WATCH REPLAY OF WEBINAR – INTERVIEW – Diamond and diamond jewellery markets to shrink, Rapaport analyst says

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Diamond and diamond jewellery markets will shrink due to the impact of the coronavirus pandemic, Rapaport Senior Analyst Avi Krawitz told Jewellery Outlook Editor David Brough.

Avi and David discussed the “Outlook for Diamond Markets” in a complimentary Jewellery Outlook webinar .

To Watch Replay please click this link: Watch Replay

WATCH REPLAY OF WEBINAR – INTERVIEW – Diamond and diamond jewellery markets to shrink, Rapaport analyst saysAvi outlines his views in the interview below:

Avi, in the context of the coronavirus pandemic, what is the near-term outlook for diamond and diamond jewellery markets in your view?

We face a reality that the diamond and diamond jewellery markets will shrink because of the economic fallout resulting from the pandemic.

We’re in a recession and some companies just won’t make it through, including in the mining, manufacturing, dealer, and retail sectors.

That said, periods of crisis tend to inspire innovation and creativity and the industry will adapt to the changes in society that took hold in a very short period.

Much depends on the recovery in the United States and how quickly retail can return to operations, what that will look like given the new social distancing and hygiene requirements, and the extent to which consumers there will be willing to spend on discretionary items.

In these conditions, it would take a brave person to make a definite prediction on how or when the market will return to normalcy.

Will there be a divide between East, notably China, and West in terms of the response of the markets?

For some reason, the industry has relied on one or the other in recent years.

When the United States was weak after the 2008 recession, China was strong, and the reverse was true as the U.S. gained traction while China had to adapt to Premier Xi Jinping’s anti-corruption campaign, the country’s transition from an export-based economy to a consumer-centric one, and more recently to the trade war.

One of the great pities of the Covid-19 crisis for the diamond industry is that it hit when both the United States and China were showing some relative strength. A trade agreement was in place, inspiring some renewed confidence among Chinese consumers, and the United States had a good 2019 holiday season.

China is ahead of the curve in its recovery from the virus, given that it was the first to have to deal with it.

There are reports of some pent-up demand there, while Hong Kong seems to be the most active trading hub at this point.

But overall, I think both markets will exert some caution moving forward.

I also think there will be some renewed tensions between the two given recent developments in Hong Kong and the United States’ mistrust of China’s handling of the pandemic.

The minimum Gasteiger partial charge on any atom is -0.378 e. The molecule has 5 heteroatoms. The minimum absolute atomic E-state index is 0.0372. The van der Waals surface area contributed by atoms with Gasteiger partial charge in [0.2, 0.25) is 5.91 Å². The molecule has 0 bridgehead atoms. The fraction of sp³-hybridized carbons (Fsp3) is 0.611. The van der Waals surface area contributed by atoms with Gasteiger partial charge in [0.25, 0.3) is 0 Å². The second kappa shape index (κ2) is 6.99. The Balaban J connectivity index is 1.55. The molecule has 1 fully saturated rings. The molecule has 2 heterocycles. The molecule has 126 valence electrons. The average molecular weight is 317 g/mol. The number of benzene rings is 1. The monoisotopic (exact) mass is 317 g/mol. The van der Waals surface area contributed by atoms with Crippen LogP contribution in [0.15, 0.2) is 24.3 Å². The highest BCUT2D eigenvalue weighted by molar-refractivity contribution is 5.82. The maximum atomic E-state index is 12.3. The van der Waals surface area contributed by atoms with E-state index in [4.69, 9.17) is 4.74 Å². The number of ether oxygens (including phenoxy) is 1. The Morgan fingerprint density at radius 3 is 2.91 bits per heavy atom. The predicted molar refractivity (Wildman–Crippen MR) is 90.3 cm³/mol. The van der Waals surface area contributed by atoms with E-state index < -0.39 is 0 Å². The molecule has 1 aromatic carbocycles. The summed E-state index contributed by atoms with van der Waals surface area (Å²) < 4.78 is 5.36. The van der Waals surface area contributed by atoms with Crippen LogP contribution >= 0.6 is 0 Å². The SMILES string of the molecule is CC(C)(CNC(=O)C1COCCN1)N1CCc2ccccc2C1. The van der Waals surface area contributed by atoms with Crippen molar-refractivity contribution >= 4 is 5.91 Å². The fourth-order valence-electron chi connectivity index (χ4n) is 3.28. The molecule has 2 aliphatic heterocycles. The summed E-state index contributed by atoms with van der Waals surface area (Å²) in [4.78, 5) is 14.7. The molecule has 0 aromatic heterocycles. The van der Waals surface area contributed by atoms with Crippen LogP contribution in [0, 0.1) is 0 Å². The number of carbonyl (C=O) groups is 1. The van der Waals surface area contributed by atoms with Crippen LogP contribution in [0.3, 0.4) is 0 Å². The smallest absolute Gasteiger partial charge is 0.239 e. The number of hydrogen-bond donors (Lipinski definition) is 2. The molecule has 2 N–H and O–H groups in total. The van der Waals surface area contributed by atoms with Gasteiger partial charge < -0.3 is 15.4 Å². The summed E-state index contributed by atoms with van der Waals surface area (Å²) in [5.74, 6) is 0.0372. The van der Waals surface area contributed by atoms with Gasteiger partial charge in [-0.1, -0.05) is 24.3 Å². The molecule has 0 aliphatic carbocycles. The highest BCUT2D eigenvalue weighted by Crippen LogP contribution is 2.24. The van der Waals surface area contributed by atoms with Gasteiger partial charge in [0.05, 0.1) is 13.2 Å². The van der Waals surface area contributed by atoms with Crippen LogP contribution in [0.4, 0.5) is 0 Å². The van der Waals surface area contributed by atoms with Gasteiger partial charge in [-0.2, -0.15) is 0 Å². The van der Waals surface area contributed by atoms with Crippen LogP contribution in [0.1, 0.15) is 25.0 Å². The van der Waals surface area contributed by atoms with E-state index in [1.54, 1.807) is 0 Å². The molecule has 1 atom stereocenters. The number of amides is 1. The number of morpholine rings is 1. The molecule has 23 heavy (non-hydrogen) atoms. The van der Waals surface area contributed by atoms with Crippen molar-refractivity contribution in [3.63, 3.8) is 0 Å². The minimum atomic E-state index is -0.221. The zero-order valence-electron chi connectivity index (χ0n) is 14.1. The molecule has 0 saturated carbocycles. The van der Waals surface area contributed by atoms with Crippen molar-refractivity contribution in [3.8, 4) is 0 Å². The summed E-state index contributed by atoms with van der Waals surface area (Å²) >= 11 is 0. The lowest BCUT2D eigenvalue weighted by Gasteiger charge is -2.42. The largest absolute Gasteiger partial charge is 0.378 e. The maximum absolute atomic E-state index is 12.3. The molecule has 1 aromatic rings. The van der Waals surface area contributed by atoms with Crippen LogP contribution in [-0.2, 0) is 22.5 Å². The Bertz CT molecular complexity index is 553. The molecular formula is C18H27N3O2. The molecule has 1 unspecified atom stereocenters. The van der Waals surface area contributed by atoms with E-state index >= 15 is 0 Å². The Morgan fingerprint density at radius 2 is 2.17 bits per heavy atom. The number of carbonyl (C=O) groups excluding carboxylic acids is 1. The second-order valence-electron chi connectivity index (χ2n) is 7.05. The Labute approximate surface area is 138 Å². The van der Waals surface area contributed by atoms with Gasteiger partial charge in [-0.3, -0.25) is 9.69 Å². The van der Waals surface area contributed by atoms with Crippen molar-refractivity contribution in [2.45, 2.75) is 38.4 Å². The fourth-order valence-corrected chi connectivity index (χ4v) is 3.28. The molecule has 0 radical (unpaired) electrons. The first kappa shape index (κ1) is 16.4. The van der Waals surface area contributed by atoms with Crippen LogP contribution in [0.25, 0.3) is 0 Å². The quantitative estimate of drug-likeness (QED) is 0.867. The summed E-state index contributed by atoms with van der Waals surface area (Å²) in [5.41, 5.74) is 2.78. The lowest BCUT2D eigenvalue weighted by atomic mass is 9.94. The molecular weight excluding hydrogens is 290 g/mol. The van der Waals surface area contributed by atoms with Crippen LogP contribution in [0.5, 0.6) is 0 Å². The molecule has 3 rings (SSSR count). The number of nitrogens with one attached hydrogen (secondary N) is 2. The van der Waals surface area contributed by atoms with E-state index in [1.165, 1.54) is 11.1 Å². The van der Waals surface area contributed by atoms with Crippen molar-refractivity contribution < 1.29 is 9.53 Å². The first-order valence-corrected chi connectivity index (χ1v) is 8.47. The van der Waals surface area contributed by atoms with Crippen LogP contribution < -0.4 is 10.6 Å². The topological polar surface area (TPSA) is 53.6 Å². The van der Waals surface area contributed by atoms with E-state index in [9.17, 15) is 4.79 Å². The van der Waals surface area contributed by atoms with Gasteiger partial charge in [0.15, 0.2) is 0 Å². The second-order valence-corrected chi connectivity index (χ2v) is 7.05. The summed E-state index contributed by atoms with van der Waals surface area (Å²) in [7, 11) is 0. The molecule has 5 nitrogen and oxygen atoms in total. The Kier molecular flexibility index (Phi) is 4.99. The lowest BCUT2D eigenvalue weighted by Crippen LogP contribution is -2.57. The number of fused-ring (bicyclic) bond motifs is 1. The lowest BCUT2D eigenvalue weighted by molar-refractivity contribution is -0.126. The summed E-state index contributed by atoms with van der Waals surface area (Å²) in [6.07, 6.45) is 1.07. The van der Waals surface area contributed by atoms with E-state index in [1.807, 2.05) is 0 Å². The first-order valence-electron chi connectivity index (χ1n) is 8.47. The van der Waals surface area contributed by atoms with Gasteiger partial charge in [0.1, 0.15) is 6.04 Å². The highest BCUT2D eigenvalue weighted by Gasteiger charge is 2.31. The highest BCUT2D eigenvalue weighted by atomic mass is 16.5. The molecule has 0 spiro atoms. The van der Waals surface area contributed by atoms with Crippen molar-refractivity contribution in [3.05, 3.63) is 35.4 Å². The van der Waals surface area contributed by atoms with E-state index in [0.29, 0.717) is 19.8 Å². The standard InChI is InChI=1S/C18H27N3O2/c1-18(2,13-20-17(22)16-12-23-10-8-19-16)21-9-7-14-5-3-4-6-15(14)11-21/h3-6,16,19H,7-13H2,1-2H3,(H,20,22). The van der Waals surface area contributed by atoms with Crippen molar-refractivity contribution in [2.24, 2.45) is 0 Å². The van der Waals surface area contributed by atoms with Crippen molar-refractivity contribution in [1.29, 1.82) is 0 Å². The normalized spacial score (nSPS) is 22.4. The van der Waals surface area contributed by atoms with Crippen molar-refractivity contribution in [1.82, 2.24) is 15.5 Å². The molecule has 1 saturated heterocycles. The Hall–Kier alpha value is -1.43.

If those trade and political factors play out, I expect it will impact confidence in the East.

In contrast, history has shown how resilient and independent the U.S. consumer is, which would point to a more sustainable recovery there.

Do you foresee more e-commerce in both wholesale and retail trade in diamonds and diamond jewellery? If so, what forms will it take?

The acceleration of digital has been the most important development to come out of the Covid-19 crisis for all industries, including diamonds and jewellery.

At a consumer level, it has been the one bright spot with jewellers reporting significant growth in their online sales channels given it is the only way they could sell during lockdown.

They quickly recognized the need to invest in their digital platforms and that will continue as consumers become accustomed to a new normal that emphasizes e-commerce.

The same is true in the B2B market, where several trading platforms have sprung up, hoping to capitalize on the only way to do business while in quarantine – online.

I expect the emphasis will continue for some time as people are cautious to travel again, and they also realize that they can actually get by just fine without having to incur the travel expense.

All that will require diamantaires to instil more trust about their product and their service, in order to inspire a sale online where the buyer doesn’t necessarily get to touch and feel the piece before making the purchase.

Know-your-customer and diamond provenance programmes gain added importance in such an environment, while technology will play a bigger role in enhancing the sales experience.

What is the outlook for lab-grown diamond and LGD jewellery markets?

I’m no expert on lab-grown diamonds as my focus has been on the natural diamond market and I see them as separate products.

I think the crisis will further differentiate the two categories as consumers will want cheaper affordable products (i.e. synthetics) during the recession.

But they’ll also want to experience meaningful moments after this weird period of isolation, and they’ll look to natural diamonds to express that emotion.

Natural diamonds also tick all the boxes of holding value and representing the values that today’s consumers require.

That said, I believe the same economics for lab-grown applies as before. We expect supply to rise as technology improves, which – along with the Covid-effect – will put pressure on prices.

It is still a small market so we do expect demand to rise in the near term.

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